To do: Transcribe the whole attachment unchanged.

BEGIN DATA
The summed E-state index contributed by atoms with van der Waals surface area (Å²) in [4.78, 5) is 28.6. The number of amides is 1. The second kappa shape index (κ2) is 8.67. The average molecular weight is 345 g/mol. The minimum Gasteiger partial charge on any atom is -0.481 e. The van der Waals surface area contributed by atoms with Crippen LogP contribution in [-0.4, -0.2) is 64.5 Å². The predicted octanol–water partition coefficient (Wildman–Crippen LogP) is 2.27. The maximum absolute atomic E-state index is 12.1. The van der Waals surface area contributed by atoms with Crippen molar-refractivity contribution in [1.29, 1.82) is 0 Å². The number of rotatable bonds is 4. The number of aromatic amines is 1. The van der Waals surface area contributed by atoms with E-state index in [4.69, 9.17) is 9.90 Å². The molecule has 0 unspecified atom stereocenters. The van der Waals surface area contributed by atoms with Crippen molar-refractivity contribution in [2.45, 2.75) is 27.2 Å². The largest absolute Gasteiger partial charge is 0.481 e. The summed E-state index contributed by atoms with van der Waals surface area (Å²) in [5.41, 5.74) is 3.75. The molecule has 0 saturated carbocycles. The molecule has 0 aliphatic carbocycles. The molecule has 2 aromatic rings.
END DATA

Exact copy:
The summed E-state index contributed by atoms with van der Waals surface area (Å²) in [4.78, 5) is 28.6. The number of amides is 1. The second kappa shape index (κ2) is 8.67. The average molecular weight is 345 g/mol. The minimum Gasteiger partial charge on any atom is -0.481 e. The van der Waals surface area contributed by atoms with Crippen LogP contribution in [-0.4, -0.2) is 64.5 Å². The predicted octanol–water partition coefficient (Wildman–Crippen LogP) is 2.27. The maximum absolute atomic E-state index is 12.1. The van der Waals surface area contributed by atoms with Crippen molar-refractivity contribution in [1.29, 1.82) is 0 Å². The number of rotatable bonds is 4. The number of aromatic amines is 1. The van der Waals surface area contributed by atoms with E-state index in [4.69, 9.17) is 9.90 Å². The molecule has 0 unspecified atom stereocenters. The van der Waals surface area contributed by atoms with Crippen molar-refractivity contribution in [2.45, 2.75) is 27.2 Å². The largest absolute Gasteiger partial charge is 0.481 e. The summed E-state index contributed by atoms with van der Waals surface area (Å²) in [5.41, 5.74) is 3.75. The molecule has 0 saturated carbocycles. The molecule has 0 aliphatic carbocycles. The molecule has 2 aromatic rings.